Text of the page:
A recent independent inspection by Mr Naeem Sadiq, a concerned citizen, proved the unlawful use of a Government of Pakistan license plate being used on another vehicle, instead of the one issued officially.

Photo: Dr Jahanzeb Effendi

The Police have also failed to set an example.

According to recent Government statistics, the Police have failed to register 3212 four wheel vehicles, 826 motorcycles pickup trucks and cars.

They have not registered a single vehicle with the excise and taxation department since 2007 and have defaulted in Rs241 million which the institution owes in registration.

The rich and powerful elites and government representatives have followed suit and set an even more pathetic example. One particular individual living in DHA Phase V insists on using ‘MNA’ as the license plates for all his vehicles, including a Toyota Tundra truck. While a whole clan of others believe that a license plate bearing the words ‘Peer Pagara’ is sufficient registration for their vehicles.

Photo: Dr Jahanzeb Effendi

There are other offenders who continue to use clan names such as ‘Zardari’ ‘Bhutto’ ‘Lehri’ or simply ‘VII’ or ‘BL 1’.

Photo: Dr Jahanzeb Effendi

A strict enforcement of traffic laws and a ban on display of weapons is required immediately. Vehicles with false, dubious, fake and faltered license plates should be impounded by the police.

Every government vehicle should be especially checked by the police, and the excise and taxation department, for using the official license plate issued by the relevant state department.

Sirens, hooters and police lights should be withdrawn from private and government vehicles and only be restricted to the police, fire-fighters and Emergency Medical System vehicles. Using these sirens in residential areas should be restricted.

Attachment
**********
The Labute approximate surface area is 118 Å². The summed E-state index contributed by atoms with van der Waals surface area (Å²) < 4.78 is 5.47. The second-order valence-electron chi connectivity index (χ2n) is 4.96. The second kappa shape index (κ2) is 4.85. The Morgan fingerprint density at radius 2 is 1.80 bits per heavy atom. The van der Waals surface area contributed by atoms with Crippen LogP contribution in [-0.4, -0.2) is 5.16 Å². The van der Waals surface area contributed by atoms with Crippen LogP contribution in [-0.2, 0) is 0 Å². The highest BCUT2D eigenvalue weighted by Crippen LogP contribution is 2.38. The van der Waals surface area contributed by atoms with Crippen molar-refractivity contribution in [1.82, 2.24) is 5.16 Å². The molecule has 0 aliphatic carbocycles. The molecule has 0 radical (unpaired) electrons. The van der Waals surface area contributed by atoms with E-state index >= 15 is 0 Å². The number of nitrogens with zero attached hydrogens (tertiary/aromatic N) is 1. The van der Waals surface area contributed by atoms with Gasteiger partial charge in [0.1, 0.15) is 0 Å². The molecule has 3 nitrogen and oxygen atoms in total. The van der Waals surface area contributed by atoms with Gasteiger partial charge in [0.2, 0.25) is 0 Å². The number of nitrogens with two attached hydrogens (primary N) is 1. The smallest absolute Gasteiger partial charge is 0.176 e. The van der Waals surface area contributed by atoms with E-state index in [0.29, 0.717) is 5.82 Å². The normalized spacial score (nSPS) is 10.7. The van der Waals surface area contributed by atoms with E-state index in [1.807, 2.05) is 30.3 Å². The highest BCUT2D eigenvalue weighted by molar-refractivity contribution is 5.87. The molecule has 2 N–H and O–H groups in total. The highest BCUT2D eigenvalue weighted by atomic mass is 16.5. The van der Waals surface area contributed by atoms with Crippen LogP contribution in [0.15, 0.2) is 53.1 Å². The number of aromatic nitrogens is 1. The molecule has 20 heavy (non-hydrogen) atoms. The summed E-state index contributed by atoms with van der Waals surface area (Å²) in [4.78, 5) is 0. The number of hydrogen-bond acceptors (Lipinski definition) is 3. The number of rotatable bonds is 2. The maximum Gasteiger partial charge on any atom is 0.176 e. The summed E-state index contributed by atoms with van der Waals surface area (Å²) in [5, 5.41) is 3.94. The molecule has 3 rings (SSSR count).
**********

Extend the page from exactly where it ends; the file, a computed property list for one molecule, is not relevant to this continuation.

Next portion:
A message to the VVIPs should be sent to limit the use of such nuisances as they are not rushing to an emergency on their way home. Efforts by the civil society and the CTAC are commendable and should be joined and supported by the masses to make laws more effective.

Until the people in the position of power and state institutions do not present themselves as role models for others, the common citizen will not get the motivation and example to obey the law.
Jahanzeb Effendi A young doctor, First Responder and Co-founder of First Response Initiative of Pakistan, FRIP. Training the general public to become first responders. Aspires to be a Cardiac Transplant Surgeon and build Pakistan's first Organ Sharing Network. Believes in writing for change. He tweets as @Jahanzebeffendi (
The views expressed by the writer and the reader comments do not necassarily reflect the views and policies of the Express Tribune.


st | 9 years ago | Reply the people who have such protocol are not roaming around to flash their wealth... some have genuine safety and security risks... and hence are forced to carry around armed guards for their protection. !!! ask someone whose been kidnapped or has had a grenade thrown at his office or house or factory and he will tell you that how much having armed gaurds have kept him mentally stable to come to work adn function adequately.
Farnaz Khan | 10 years ago | Reply Kudos to the author for bringing up such a pressing issue. The lack of respect for even the most simple of rules is a highlight of the issues we will face on the road to appropriate law enforcement.